|Application ||WB, IHC-P, E|
|Other Accession||NP_065166, 21704281|
|Reactivity||Human, Mouse, Rat|
|Calculated MW||65861 Da|
|Application Notes||JPH2 antibody can be used for detection of JPH2 by Western blot at 1 - 2 µg/mL. Antibody can also be used for immunohistochemistry starting at 2.5 µg/mL.|
|Reconstitution & Storage||JPH2 antibody can be stored at 4℃ for three months and -20℃, stable for up to one year. As with all antibodies care should be taken to avoid repeated freeze thaw cycles. Antibodies should not be exposed to prolonged high temperatures.|
|Precautions||JPH2 Antibody is for research use only and not for use in diagnostic or therapeutic procedures.|
|Function||Junctophilins contribute to the formation of junctional membrane complexes (JMCs) which link the plasma membrane with the endoplasmic or sarcoplasmic reticulum in excitable cells. Provides a structural foundation for functional cross-talk between the cell surface and intracellular calcium release channels. JPH4 is brain- specific and appears to have an active role in certain neurons involved in motor coordination and memory (By similarity).|
|Cellular Location||Cell membrane; Peripheral membrane protein. Endoplasmic reticulum membrane; Single-pass type IV membrane protein Note=Localized predominantly on the plasma membrane. The transmembrane domain is anchored in endoplasmic reticulum membrane, while the N-terminal part associates with the plasma membrane (By similarity).|
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Provided below are standard protocols that you may find useful for product applications.
JPH2 Antibody: Junctional complexes between the plasma membrane (PM) and endoplasmic/sarcoplasmic reticulum (ER/SR) are a common feature of all excitable cell types and mediate cross talk between cell surface and intracellular ion channels. Junctophilins (JPs) are important components of the junctional complexes. JPs are composed of a carboxy-terminal hydrophobic segment spanning the ER/SR membrane and a remaining cytoplasmic domain that shows specific affinity for the PM. Four JPs have been identified as tissue-specific subtypes derived from different genes: JPH1 is expressed in skeletal muscle, JPH2 is detected throughout all muscle cell types, and JPH3 and JPH4 are predominantly expressed in the brain and contribute to the subsurface cistern formation in neurons. JPH2-null mice died of embryonic cardiac arrest and human patients with mutations in the JPH2 gene showed hypertrophic cardiomyopathy, demonstrating the importance of this protein. Multiple isoforms of JPH2 are known to exist.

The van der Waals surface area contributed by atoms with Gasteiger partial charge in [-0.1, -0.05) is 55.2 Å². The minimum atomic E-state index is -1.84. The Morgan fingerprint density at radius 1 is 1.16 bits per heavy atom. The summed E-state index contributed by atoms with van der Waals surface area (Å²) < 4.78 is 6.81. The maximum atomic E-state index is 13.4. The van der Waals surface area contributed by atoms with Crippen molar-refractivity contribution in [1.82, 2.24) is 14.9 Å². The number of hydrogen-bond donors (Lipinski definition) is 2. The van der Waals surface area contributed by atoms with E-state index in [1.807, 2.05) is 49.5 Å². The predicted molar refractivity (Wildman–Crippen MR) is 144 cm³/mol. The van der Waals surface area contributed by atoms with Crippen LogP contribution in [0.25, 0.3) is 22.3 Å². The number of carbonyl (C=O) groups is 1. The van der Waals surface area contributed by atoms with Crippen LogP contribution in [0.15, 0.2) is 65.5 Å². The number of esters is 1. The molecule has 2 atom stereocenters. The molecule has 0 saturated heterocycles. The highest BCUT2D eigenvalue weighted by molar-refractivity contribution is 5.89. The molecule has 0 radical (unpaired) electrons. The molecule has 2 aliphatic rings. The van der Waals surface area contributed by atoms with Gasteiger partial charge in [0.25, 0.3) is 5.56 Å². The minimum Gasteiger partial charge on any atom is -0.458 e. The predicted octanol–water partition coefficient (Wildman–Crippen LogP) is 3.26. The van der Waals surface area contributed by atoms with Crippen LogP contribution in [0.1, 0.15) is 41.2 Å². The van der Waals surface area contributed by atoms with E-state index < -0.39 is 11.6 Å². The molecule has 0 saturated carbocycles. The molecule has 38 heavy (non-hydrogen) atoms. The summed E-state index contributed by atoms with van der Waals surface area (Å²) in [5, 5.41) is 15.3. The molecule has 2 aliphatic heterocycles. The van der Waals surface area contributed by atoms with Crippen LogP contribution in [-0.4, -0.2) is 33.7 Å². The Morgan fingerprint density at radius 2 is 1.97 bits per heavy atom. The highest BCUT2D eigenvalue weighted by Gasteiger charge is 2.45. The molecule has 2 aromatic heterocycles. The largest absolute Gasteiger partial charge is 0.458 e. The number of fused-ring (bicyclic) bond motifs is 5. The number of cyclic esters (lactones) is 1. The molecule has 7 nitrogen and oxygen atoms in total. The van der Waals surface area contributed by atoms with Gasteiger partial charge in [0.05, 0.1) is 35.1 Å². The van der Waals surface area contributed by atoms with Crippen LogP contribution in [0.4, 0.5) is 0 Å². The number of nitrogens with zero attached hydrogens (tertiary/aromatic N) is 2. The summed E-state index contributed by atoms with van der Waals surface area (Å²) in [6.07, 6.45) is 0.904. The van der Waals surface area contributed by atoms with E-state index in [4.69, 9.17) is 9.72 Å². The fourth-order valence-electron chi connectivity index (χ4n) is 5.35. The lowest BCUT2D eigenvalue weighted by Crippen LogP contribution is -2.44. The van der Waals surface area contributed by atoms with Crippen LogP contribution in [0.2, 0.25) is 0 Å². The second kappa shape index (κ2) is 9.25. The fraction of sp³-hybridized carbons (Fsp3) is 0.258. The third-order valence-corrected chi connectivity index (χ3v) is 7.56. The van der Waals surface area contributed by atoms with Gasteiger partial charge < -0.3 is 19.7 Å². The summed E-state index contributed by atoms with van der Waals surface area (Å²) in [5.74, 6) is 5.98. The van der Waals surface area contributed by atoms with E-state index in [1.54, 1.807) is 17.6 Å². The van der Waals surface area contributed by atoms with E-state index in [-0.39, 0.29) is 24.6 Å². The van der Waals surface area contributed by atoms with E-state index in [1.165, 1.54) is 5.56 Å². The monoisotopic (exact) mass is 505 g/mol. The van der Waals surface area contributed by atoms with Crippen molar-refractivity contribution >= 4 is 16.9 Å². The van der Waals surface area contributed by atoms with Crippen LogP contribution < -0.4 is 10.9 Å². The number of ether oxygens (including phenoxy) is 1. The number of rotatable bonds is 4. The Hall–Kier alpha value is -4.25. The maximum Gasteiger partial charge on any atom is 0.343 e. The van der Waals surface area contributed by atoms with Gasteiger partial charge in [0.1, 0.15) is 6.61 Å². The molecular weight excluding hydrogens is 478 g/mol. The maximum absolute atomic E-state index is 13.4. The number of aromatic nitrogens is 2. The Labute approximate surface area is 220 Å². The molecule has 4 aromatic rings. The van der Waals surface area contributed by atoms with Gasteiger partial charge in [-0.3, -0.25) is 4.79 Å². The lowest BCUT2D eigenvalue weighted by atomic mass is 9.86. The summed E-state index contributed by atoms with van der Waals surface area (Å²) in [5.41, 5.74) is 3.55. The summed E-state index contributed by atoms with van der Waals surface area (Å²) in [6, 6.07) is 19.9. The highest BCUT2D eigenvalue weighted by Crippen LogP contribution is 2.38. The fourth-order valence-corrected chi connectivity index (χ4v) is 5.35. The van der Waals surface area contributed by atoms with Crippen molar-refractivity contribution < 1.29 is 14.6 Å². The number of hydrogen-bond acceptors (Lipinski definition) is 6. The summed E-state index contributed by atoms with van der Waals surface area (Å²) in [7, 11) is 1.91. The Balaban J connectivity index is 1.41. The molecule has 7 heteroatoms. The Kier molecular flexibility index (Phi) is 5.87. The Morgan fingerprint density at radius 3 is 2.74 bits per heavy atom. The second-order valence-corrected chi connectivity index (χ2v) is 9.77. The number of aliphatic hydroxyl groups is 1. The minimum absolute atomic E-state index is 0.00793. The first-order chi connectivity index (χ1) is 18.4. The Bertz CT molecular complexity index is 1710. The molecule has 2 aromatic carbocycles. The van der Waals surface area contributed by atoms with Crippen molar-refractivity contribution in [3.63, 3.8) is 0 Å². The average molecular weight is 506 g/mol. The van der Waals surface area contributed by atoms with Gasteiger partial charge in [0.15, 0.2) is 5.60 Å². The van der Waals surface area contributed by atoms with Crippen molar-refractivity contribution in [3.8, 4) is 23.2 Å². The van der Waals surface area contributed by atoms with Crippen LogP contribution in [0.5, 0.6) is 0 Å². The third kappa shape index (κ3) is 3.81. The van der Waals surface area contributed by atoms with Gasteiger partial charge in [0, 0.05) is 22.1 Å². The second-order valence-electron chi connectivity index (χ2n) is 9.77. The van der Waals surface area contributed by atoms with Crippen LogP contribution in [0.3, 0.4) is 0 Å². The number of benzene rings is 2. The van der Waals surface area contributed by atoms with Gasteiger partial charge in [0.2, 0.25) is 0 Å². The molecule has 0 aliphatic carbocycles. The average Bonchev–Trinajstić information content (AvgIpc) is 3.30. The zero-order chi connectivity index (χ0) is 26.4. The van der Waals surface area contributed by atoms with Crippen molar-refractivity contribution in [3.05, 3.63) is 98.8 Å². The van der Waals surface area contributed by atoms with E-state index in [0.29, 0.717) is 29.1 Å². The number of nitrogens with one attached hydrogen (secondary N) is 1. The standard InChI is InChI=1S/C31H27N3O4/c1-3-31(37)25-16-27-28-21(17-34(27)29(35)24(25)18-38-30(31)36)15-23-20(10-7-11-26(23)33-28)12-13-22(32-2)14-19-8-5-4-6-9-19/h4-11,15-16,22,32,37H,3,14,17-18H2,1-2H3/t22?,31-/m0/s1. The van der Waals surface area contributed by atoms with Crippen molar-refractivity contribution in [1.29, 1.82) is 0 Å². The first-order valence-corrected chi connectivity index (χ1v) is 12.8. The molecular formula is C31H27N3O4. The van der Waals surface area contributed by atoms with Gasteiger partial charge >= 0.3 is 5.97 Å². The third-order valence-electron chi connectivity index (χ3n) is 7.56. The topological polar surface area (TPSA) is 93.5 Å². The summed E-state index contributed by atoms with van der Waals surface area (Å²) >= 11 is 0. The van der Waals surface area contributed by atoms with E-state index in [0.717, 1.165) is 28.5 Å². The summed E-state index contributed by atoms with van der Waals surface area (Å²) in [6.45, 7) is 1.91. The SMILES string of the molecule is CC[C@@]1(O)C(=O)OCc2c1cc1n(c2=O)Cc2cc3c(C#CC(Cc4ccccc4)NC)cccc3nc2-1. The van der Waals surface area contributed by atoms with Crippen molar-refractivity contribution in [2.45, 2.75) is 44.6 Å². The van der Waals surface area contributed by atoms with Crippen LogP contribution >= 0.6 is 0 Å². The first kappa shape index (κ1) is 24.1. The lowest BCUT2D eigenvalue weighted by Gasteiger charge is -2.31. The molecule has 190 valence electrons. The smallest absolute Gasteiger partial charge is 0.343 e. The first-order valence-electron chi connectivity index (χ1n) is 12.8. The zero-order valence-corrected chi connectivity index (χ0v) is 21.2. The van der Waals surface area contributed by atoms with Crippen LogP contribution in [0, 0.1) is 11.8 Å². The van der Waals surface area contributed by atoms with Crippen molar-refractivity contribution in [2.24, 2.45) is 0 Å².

Takeshima H, Komazaki S, Nishi M, et al. Junctophilins: a novel family of junctional membrane complex proteins. Mol. Cell.2000; 6:11-22.
Kakizawa S, Kishimoto Y, Hashimoto K, et al. Junctophilin-mediated channel crosstalk essential for cerebellar synaptic plasticity. EMBO J.2007; 26:1924-33.
Nishi M, Sakagami H, Komazaki S, et al. Coexpression of junctophilin type 3 and type 4 in brain. Brain Res. Mol. Brain Res.2003; 118:102-10.
Matsushita Y, Furukawa T, Kasanuki H, et al. Mutation of junctophilin type 2 associated with hypertrophic cardiomyopathy. J. Hum. Genet.2007; 52:543-8.
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